A Picture of Hope Excerpt Three
Ever since he was a small child, he’d played in this thicket, inventing games about pirates and robbers and the American cowboys he’d seen in the cinema.
Never in his life had he dreamed that in his own backyard he’d have more adventure than he could handle.
They stumbled to the edge of the tree line as the plane zoomed overhead. He gazed up when the cargo bay opened, and the box attached to the chute floated to the ground.
It struck with a thud, the chute drifting over it almost like snow. Jean-Paul and the others hurried forward.
A moment later, light flooded the field from all directions. “Halten sie.”
Jean-Paul’s body went cold. He blinked against the brilliance that burned his eyes. Though he couldn’t make out any shapes, there must be a ring of Germans around them.
And in front of their enemy was all the evidence they needed to shoot Jean-Paul and his compatriots on the spot. No questions asked. His breath caught in his throat, cutting off oxygen to his lungs.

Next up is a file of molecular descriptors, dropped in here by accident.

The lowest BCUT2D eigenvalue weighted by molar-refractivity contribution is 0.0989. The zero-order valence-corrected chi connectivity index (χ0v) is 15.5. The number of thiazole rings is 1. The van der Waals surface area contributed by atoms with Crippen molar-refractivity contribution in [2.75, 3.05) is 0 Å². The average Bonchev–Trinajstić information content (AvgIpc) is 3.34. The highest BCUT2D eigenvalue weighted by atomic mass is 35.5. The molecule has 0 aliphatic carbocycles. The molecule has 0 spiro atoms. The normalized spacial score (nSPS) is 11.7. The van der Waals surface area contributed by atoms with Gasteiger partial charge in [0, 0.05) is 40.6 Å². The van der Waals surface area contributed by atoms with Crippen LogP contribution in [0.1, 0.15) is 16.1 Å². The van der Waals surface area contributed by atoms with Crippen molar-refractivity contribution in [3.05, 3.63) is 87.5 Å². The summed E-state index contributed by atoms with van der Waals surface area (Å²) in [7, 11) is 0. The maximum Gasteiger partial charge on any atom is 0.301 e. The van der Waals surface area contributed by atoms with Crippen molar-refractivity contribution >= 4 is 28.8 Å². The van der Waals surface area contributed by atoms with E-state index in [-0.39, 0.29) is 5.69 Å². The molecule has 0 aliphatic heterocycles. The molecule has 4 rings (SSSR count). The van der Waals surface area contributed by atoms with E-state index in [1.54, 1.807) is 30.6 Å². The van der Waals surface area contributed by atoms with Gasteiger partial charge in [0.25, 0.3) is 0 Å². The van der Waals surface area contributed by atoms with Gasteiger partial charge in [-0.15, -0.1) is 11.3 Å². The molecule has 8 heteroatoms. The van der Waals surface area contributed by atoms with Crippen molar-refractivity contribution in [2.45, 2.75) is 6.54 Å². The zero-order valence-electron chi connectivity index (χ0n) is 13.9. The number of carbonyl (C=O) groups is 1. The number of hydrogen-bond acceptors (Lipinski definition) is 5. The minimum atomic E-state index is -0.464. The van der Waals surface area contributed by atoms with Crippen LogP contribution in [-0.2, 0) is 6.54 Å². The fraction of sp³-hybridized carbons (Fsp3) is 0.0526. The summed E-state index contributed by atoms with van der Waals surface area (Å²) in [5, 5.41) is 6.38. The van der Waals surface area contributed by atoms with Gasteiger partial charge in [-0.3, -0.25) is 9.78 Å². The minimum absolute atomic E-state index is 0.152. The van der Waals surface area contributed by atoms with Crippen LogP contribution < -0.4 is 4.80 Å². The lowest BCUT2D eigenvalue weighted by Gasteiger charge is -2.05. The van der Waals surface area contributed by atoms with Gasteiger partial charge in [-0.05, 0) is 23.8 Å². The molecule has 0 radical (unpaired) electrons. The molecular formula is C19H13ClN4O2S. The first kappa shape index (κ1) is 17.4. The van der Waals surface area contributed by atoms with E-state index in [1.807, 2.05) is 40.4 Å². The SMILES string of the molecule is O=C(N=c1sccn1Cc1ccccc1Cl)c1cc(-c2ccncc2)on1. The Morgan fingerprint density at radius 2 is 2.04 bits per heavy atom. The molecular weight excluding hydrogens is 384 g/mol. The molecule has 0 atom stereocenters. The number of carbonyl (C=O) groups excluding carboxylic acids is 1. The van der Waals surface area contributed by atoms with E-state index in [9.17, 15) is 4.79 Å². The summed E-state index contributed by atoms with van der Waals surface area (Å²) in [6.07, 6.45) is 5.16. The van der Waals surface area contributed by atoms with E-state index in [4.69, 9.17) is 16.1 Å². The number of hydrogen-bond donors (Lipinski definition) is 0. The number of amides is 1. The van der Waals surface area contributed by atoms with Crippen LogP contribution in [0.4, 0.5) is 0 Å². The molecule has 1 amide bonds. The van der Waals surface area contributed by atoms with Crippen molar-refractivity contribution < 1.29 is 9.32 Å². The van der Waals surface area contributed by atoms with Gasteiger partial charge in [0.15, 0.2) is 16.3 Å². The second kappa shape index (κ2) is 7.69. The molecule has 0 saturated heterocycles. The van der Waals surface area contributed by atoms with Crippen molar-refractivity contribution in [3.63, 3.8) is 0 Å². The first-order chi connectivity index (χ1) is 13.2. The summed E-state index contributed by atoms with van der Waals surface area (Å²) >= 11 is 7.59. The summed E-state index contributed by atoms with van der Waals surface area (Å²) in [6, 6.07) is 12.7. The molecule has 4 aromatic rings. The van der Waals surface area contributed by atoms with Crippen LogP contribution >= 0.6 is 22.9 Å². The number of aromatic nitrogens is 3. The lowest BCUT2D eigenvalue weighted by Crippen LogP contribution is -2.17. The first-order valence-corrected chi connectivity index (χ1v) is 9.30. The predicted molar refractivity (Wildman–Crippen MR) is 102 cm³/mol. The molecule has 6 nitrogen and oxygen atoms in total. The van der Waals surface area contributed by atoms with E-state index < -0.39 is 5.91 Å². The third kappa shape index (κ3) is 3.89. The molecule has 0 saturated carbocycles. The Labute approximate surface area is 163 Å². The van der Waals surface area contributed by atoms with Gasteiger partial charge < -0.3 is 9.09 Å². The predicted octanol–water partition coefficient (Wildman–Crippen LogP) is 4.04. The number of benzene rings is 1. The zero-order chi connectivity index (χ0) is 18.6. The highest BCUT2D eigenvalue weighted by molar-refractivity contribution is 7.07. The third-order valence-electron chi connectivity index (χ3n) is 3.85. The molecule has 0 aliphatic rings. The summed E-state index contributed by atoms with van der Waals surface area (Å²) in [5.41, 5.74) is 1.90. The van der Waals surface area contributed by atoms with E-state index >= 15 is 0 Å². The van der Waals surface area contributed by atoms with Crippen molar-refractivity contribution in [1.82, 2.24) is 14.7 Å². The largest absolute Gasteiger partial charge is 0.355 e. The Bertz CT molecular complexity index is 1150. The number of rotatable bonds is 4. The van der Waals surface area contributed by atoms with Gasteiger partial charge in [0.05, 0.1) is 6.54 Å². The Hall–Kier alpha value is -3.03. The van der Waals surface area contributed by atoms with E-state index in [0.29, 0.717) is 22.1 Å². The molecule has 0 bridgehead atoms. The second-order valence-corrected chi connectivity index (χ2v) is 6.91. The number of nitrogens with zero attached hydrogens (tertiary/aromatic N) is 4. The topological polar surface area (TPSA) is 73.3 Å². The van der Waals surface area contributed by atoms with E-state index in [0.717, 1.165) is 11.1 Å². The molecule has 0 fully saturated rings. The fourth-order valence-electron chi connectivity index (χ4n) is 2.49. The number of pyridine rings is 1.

One man dressed in a brown uniform with tall black boots stepped from behind the light and into the center of the ring, clutching a rifle that he trained straight on Jean-Paul’s heart.
About the book:
A Photojournalist Risks Her Life to Save Children
Full of intrigue, adventure, and romance, this new series celebrates the unsung heroes—the heroines of WWII.
Journalist Nellie Wilkerson has spent the bulk of the war in London, photographing pilots taking off and landing—and she’s bored. She jumps at the chance to go to France, where the Allied forces recently landed. She enlists Jean-Paul Breslau of the French underground to take her to the frontlines. On the journey, they come upon an orphanage where nuns shelter children with disabilities. Can they help save them before the Nazis come to liquidate it?
About the Author:
Passionate might best describe Liz Tolsma. She loves writing, research, and editing. Her passion shone through in her first novel which was a double award finalist. On any given day, you might find her pulling weeds in her perennial garden, walking her hyperactive dog, or curled up with a good book. Nothing means more to her than her family. She’s married her high-school sweetheart twenty-eight years ago. Get her talking about international adoption, and you might never get her to stop. She and her husband adopted three children, including a son who is a U.S. Marine, and two daughters.
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